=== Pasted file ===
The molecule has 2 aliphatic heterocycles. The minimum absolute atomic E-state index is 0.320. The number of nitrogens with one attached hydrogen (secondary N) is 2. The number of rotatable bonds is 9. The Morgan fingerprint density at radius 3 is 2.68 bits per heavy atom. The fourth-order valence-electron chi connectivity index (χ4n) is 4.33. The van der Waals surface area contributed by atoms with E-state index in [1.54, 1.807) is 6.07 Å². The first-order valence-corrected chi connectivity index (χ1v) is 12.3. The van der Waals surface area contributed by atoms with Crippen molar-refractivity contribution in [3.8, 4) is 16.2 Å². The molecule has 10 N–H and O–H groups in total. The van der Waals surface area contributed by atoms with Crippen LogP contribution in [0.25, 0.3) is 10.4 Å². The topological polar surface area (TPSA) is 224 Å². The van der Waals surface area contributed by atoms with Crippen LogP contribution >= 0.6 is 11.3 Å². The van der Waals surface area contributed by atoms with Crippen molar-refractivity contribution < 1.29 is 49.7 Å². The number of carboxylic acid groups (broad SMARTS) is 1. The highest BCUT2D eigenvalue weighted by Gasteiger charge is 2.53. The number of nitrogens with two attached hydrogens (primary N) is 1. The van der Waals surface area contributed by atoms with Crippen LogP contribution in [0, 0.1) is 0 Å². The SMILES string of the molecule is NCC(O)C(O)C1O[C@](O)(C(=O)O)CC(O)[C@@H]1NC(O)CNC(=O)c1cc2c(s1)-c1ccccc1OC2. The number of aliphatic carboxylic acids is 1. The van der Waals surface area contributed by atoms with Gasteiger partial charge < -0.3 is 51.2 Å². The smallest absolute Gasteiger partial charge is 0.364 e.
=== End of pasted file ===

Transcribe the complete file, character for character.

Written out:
The molecule has 2 aliphatic heterocycles. The minimum absolute atomic E-state index is 0.320. The number of nitrogens with one attached hydrogen (secondary N) is 2. The number of rotatable bonds is 9. The Morgan fingerprint density at radius 3 is 2.68 bits per heavy atom. The fourth-order valence-electron chi connectivity index (χ4n) is 4.33. The van der Waals surface area contributed by atoms with E-state index in [1.54, 1.807) is 6.07 Å². The first-order valence-corrected chi connectivity index (χ1v) is 12.3. The van der Waals surface area contributed by atoms with Crippen molar-refractivity contribution in [3.8, 4) is 16.2 Å². The molecule has 10 N–H and O–H groups in total. The van der Waals surface area contributed by atoms with Crippen LogP contribution in [0.25, 0.3) is 10.4 Å². The topological polar surface area (TPSA) is 224 Å². The van der Waals surface area contributed by atoms with Crippen LogP contribution >= 0.6 is 11.3 Å². The van der Waals surface area contributed by atoms with Crippen molar-refractivity contribution < 1.29 is 49.7 Å². The number of carboxylic acid groups (broad SMARTS) is 1. The highest BCUT2D eigenvalue weighted by Gasteiger charge is 2.53. The number of nitrogens with two attached hydrogens (primary N) is 1. The van der Waals surface area contributed by atoms with Crippen LogP contribution in [0, 0.1) is 0 Å². The SMILES string of the molecule is NCC(O)C(O)C1O[C@](O)(C(=O)O)CC(O)[C@@H]1NC(O)CNC(=O)c1cc2c(s1)-c1ccccc1OC2. The number of aliphatic carboxylic acids is 1. The van der Waals surface area contributed by atoms with Gasteiger partial charge < -0.3 is 51.2 Å². The smallest absolute Gasteiger partial charge is 0.364 e.